First, GPS failures on the IFD's seem to getting fewer and fewer reports and every Avidyne release seems to be correcting the remaining bugs (e.g. 10.1.3 for those outside the US). So this will likely be less of an issue as time goes by.

But the difficulty I see, David, is less a failure in flight as a gps failure before takeoff which essentially grounds the aircraft until the xpdr can be reconfigured to work in ALT mode without gps input. Certainly doable at the runway holding point, but could take a few minutes to look it up in the manual, etc, etc. Normally, if the gps fails before t/o the xpdr never goes into ALT mode and is not seen by ATC. Taking off into xpdr-required airspace without an operating one is a violation unless previously specifically approved.

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Post Options Post Options   Thanks (0) Thanks(0)   Quote DavidBunin Quote  Post ReplyReply Direct Link To This Post Posted: 08 Aug 2016 at 12:11pm
Maybe I missed the point.

Are we talking about the GPS groundspeed data necessary to perform mode-switching in a standard transponder?  Or are we talking about a GPS position that is necessary continuously throughout flight to populate the ADS-B Out data transmissions from a 1090ES or UAT transmitter?

If we're talking about mode switching, I have to ask do you normally check your transponder during the takeoff roll to see that it switches to an active mode?  I think my attention is well-spent on other things in those moments.

If the concern is a GPS that was working at the ramp, then fails prior to flight (rather than failing once in flight), I suppose I understand the scenario.  But the opportunity seems vanishingly small.  If this keeps you up at night, then just don't configure your transponder for automatic operation.  In my case, that isn't even an option.  I have an old-school transponder and I just leave the mechanical mode switch in ALT all the time.  Worry-free.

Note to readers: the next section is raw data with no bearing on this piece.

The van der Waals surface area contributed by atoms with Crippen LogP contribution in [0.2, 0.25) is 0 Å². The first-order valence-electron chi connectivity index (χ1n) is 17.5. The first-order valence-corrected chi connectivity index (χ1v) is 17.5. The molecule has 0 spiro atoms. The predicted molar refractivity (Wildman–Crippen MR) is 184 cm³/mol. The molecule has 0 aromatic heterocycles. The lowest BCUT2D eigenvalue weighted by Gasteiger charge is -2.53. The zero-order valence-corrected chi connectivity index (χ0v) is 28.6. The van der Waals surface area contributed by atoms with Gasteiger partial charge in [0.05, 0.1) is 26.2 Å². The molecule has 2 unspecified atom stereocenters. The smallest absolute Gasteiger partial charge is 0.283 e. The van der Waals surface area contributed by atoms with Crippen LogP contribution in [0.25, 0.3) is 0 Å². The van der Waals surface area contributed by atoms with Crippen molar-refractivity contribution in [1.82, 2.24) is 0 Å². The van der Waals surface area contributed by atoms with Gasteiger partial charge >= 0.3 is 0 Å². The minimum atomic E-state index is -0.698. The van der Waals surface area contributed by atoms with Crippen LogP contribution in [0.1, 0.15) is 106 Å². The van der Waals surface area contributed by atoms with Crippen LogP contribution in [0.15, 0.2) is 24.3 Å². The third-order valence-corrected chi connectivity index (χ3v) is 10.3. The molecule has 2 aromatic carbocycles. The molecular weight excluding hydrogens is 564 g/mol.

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Post Options Post Options   Thanks (0) Thanks(0)   Quote brou0040 Quote  Post ReplyReply Direct Link To This Post Posted: 08 Aug 2016 at 4:40pm

Originally posted by DavidBunin DavidBunin wrote:

If the concern is a GPS that was working at the ramp, then fails prior to flight (rather than failing once in flight), I suppose I understand the scenario.  But the opportunity seems vanishingly small.

It could have worked the last time you put the airplane away, then not acquire the next time you go to fly causing last minute delays/distractions.

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Post Options Post Options   Thanks (0) Thanks(0)   Quote DavidBunin Quote  Post ReplyReply Direct Link To This Post Posted: 10 Aug 2016 at 4:18pm
That's different than having it power up, work normally and acquire position, then fail at the runway hold-short line.

If the GPS fails to acquire at start-up, well that's less of a problem than finding a bad mag at the run-up pad.